If nuclear is not in the future US energy mix, what will replace it?
The U.S. had only two nuclear plants being built; now one is out and the other is uncertain
The decision to not go forward with the V.C. Summer nuclear plant because of cost overruns and construction delays shows the 1960s dream of “too cheap to meter” nuclear-generated electricity is more like a financial nightmare today.
Policy specialists say significant new nuclear generation is unlikely for a decade or more. Many also agree existing nuclear plants should not be replaced by natural gas plants. They split, though, on crucial questions about nuclear power's future, such as whether existing plants should get subsidies like zero emission credits or be replaced, when they should be replaced, and what they should be replaced with.
A report from Mark Cooper, senior research fellow at the Vermont Law School Energy and Environment Institute, was part of the proceeding that led to the decision by SCANA Corp and Santee Cooper in South Carolina to stop work on the Summer facility.
“Summer was 100% excess capacity for those utilities,” he told Utility Dive in an interview. “If they need new generation, the best approach is buying the smallest increments at the lowest price, and that’s efficiency, wind, and solar. The capital cost of renewables is between 12% and 25% of what Summer was costing.”
The Summer decision bolstered the economic argument against nuclear. Newer to the debate is the controversial question of nuclear’s role in the climate fight.
The MIT Energy Institute’s Jesse Jenkins, co-author of a recent review of research on deep decarbonization in the power sector, said nuclear is too important a source of emissions-free electricity to abandon.
“Using renewables to replace nuclear represents an opportunity cost because we are not using those emissions-free MWh to replace fossil fuels,” he argued. “We have very little time to waste and, at best, replacing nuclear with renewables is running in place.”
Center for Energy Efficiency and Renewable Technologies (CEERT) Executive Director V. John White said neither national policy nor ideology should determine nuclear’s future. “It is a regional question.”
But the aging U.S. nuclear fleet is an increasing safety risk and "it is not prudent to keep reactors in service just because we aren’t sure how to replace them,” White said. “It is a plant by plant decision and a matter of economics, public safety and available resources.”
Utilities and the need for nuclear
Cooper said Summer’s fate foreshadows the future of the only remaining U.S. nuclear project under construction, Georgia Power’s 2,430 MW Vogtle facility. It is now seven years behind schedule and projected to cost at least twice its original estimate.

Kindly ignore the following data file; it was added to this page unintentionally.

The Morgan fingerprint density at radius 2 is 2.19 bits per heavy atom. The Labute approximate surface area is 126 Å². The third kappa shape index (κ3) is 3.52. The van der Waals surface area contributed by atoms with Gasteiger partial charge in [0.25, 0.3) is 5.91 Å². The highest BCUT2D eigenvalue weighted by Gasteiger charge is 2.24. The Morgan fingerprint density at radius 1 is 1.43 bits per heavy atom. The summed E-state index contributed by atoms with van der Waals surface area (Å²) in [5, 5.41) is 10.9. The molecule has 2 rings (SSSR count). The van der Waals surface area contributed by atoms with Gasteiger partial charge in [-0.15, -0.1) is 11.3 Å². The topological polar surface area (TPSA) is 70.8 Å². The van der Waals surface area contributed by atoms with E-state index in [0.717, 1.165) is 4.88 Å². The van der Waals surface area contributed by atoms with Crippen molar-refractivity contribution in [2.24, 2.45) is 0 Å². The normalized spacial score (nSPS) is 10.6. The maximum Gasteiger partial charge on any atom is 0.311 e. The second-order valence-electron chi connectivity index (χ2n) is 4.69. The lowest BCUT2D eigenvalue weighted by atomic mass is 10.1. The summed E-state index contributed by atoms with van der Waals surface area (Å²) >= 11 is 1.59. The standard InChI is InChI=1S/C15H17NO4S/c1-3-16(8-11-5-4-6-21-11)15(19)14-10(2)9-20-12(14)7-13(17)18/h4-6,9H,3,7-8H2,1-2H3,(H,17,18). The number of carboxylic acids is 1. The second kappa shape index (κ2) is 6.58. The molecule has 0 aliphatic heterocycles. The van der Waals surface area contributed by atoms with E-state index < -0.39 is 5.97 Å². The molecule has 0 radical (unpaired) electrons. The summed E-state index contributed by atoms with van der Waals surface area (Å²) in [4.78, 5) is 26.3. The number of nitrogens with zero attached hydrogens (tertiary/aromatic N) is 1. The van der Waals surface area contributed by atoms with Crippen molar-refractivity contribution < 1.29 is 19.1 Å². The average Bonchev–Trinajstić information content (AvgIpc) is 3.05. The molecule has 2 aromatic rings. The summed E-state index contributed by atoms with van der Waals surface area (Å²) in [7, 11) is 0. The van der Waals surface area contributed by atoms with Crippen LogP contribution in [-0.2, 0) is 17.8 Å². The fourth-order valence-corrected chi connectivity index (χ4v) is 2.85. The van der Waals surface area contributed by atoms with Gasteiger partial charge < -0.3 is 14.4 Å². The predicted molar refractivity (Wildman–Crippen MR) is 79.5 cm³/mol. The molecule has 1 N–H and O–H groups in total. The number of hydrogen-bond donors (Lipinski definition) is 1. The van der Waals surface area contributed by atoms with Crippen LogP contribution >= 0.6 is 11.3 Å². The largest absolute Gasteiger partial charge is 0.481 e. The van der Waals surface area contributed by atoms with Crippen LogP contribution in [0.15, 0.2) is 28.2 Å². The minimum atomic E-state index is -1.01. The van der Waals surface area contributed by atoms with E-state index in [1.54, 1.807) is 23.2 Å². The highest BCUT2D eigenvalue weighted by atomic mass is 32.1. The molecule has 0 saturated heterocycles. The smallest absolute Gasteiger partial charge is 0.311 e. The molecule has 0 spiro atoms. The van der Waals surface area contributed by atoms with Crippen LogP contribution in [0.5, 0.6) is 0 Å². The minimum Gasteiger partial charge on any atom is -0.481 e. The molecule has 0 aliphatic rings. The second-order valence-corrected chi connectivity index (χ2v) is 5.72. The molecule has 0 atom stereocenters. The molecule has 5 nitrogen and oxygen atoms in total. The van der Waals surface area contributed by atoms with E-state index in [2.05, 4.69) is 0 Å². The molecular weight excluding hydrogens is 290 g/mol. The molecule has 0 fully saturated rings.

“Our schedule, cost-to-complete, and cancellation assessments for the Vogtle expansion remain underway,” Georgia Power spokesperson John Kraft reported. “We expect to complete them and file with the Georgia Public Service Commission by the end of the month.”
That will begin a consultation process with regulators “to determine the best path for customers,” Kraft added.
Arizona Public Service (APS) has no plans to replace its 3,942 MW Palo Verde facility, said spokesperson James McDonald. The 2017 APS Integrated Resource Plan reports continued operation of Palo Verde “will anchor APS’s energy mix.”
Florida Power and Light (FPL) has two nuclear plants and NextEra Energy, its parent company, has three others. FPL continues to pursue licenses and approvals for two new nuclear units, said spokesperson Peter Robbins. “But that is all we are doing.”
FPL “recognizes that building nuclear is extremely complex with a lengthy construction period,” Robbins said. “The Summer decision had no impact on our efforts but we are watching it and the Vogtle project closely and seeing valuable lessons.”
Market forces have changed for nuclear but “the economics are only one piece,” Robbins said. “They are emissions-free, reliable power with stable fuel costs and they have been helping keep customer bills low for decades.”
There have been closures or planned closures of 14 reactors at 11 plants since 2012. Dominion Energy’s 556-MW Kewaunee plant was the first.
Dominion “was not able to acquire additional nuclear units in the region that would have lowered operating costs through economies of scale,” said nuclear fleet communications manager Richard Zuercher.
Dominion shuttered the facility after the Midwest Independent Transmission System Operator concluded the remaining resource mix would sustain reliability.
Duke Energy took the 860 MW Crystal River nuclear facility offline in 2009 for maintenance and found it unsafe to restart.
“We need approximately 2,200 megawatts of generation by 2018,” Duke Energy spokesperson Heather Danenhower emailed Utility Dive. The utility decided the $1.5 billion 1,640-megawatt “highly efficient” combined-cycle natural gas plant is its most cost-effective replacement option,” Danenhower said. The utility expects to have the entire capacity online by the end of 2018.
Omaha Public Power District (OPPD) shuttered its 476 MW Fort Calhoun facility at the end of 2016. The utility needs to replace only “about 40%” of its capacity, according to spokesperson Jodi M. Baker. OPPD is “acquiring replacement energy from incremental wind generation” and will supplement that through the Southwest Power Pool electricity market.
Subsidies for nuclear, renewables
MIT’s Jenkins said the “economic headwinds” that ended the Summer project and forced other closures threaten “a substantial fraction of the U.S. nuclear fleet, “which accounts for only 19% of our electricity but over 60% of our low carbon electricity.”
Jenkins supports the current renewables expansion but suggested a thought exercise. If the 6% to 7% of U.S. electricity now coming from wind was tripled, it could replace the entire nuclear fleet. “But that would mean that all of the wind capacity built to date was used to produce exactly zero reductions in emissions,” he said. “That puts it in pretty stark terms.”
Public policy is needed to change this, Jenkins said. States like Illinois and New York recognize the importance of existing nuclear plants by offering zero emission credits (ZECs) to subsidize nuclear, just as renewable energy credits (RECs) support renewables.